Natural selection favors a newly derived timeless allele in Drosophila melanogaster.

Department of Genetics, University of Leicester, Leicester LE1 7RH, UK.
Science (Impact Factor: 31.48). 07/2007; 316(5833):1895-8. DOI: 10.1126/science.1138412
Source: PubMed

ABSTRACT Circadian and other natural clock-like endogenous rhythms may have evolved to anticipate regular temporal changes in the environment. We report that a mutation in the circadian clock gene timeless in Drosophila melanogaster has arisen and spread by natural selection relatively recently in Europe. We found that, when introduced into different genetic backgrounds, natural and artificial alleles of the timeless gene affect the incidence of diapause in response to changes in light and temperature. The natural mutant allele alters an important life history trait that may enhance the fly's adaptation to seasonal conditions.

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    ABSTRACT: Some organisms can adapt to seasonal and other environmental challenges by entering a state of dormancy, diapause. Thus, insects exposed to decreased temperature and short photoperiod enter a state of arrested development, lowered metabolism, and increased stress resistance. Drosophila melanogaster females can enter a shallow reproductive diapause in the adult stage, which drastically reduces organismal senescence, but little is known about the physiology and endocrinology associated with this dormancy, and the genes involved in its regulation. We induced diapause in D. melanogaster and monitored effects over 12 weeks on dynamics of ovary development, carbohydrate and lipid metabolism, as well as expression of genes involved in endocrine signaling, metabolism and innate immunity. During diapause food intake diminishes drastically, but circulating and stored carbohydrates and lipids are elevated. Gene transcripts of glucagon- and insulin-like peptides increase, and expression of several target genes of these peptides also change. Four key genes in innate immunity can be induced by infection in diapausing flies, and two of these, drosomycin and cecropin A1, are upregulated by diapause independently of infection. Diapausing flies display very low mortality, extended lifespan and decreased aging of the intestinal epithelium. Many phenotypes induced by diapause are reversed after one week of recovery from diapause conditions. Furthermore, mutant flies lacking specific insulin-like peptides (dilp5 and dilp2-3) display increased diapause incidence. Our study provides a first comprehensive characterization of reproductive diapause in D. melanogaster, and evidence that glucagon- and insulin-like signaling are among the key regulators of the altered physiology during this dormancy.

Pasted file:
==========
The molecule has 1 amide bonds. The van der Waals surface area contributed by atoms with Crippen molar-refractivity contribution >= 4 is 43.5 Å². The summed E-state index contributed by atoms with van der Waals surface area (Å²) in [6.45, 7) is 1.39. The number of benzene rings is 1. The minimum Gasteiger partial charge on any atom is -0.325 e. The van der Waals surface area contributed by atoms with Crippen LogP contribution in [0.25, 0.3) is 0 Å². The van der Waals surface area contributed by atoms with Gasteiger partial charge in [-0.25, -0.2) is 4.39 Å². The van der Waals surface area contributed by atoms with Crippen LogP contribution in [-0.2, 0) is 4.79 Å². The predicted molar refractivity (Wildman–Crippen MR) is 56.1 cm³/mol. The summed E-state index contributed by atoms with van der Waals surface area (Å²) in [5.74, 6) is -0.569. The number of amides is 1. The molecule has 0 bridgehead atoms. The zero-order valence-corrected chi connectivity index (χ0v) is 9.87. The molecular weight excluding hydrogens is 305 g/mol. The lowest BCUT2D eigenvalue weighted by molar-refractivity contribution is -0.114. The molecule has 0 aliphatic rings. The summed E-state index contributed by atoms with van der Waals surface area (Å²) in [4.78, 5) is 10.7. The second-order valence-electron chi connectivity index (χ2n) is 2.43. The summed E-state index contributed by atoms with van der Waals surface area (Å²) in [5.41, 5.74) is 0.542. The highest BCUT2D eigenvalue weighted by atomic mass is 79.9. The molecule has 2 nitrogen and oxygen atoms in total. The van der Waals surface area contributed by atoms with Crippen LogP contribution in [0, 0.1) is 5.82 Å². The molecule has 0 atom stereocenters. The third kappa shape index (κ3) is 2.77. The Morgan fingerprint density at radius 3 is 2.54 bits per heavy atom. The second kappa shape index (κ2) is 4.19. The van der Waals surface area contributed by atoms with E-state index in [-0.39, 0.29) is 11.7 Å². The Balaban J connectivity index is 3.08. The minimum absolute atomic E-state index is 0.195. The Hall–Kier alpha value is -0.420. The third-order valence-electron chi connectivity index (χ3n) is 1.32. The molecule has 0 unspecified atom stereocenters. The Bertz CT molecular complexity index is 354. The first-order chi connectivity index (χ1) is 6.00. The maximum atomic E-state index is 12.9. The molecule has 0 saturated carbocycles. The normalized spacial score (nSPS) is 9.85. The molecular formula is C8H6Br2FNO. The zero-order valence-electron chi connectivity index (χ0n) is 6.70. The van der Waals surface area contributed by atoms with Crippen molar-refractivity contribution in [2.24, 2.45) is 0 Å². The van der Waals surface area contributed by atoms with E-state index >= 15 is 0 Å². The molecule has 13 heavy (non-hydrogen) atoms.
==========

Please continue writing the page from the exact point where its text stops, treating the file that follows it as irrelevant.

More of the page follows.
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    ABSTRACT: Functional involvement of a circadian clock in photoperiodism for measuring the length of day or night had been proposed more than 70 years ago, and various physiological experiments have supported the idea. However, the molecular basis of a circadian clock has remained veiled in insects. Nevertheless, our knowledge of the functional elements of a circadian clock governing circadian rhythmicity has advanced rapidly. Since both circadian rhythms and photoperiodism depend on the daily cycles of environmental changes, it is easy to assume that the same clock elements are involved in both processes. Recently, the RNA interference (RNAi) technique clarified that the molecular machinery of a circadian clock governing photoperiodism is identical to that governing circadian rhythmicity. Here, I review the theoretical background of photoperiodic responses incorporating a circadian clock(s) and recent progress on the molecular clockwork involved in photoperiodism in the bean bug Riptortus pedestris and other insect species. I have focused on the intense controversy regarding the involvement of a circadian clock in insect photoperiodism.
    Entomological Science 01/2013; 16(1). · 1.12 Impact Factor
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    ABSTRACT: A major question in chronobiology focuses around the "Bünning hypothesis" which implicates the circadian clock in photoperiodic (day-length) measurement and is supported in some systems (e.g. plants) but disputed in others. Here, we used the seasonally-regulated thermotolerance of Drosophila melanogaster to test the role of various clock genes in day-length measurement. In Drosophila, freezing temperatures induce reversible chill coma, a narcosis-like state. We have corroborated previous observations that wild-type flies developing under short photoperiods (winter-like) exhibit significantly shorter chill-coma recovery times (CCRt) than flies that were raised under long (summer-like) photoperiods. Here, we show that arrhythmic mutant strains, per01, tim01 and ClkJrk, as well as variants that speed up or slow down the circadian period, disrupt the photoperiodic component of CCRt. Our results support an underlying circadian function mediating seasonal daylength measurement and indicate that clock genes are tightly involved in photo- and thermo-periodic measurements.
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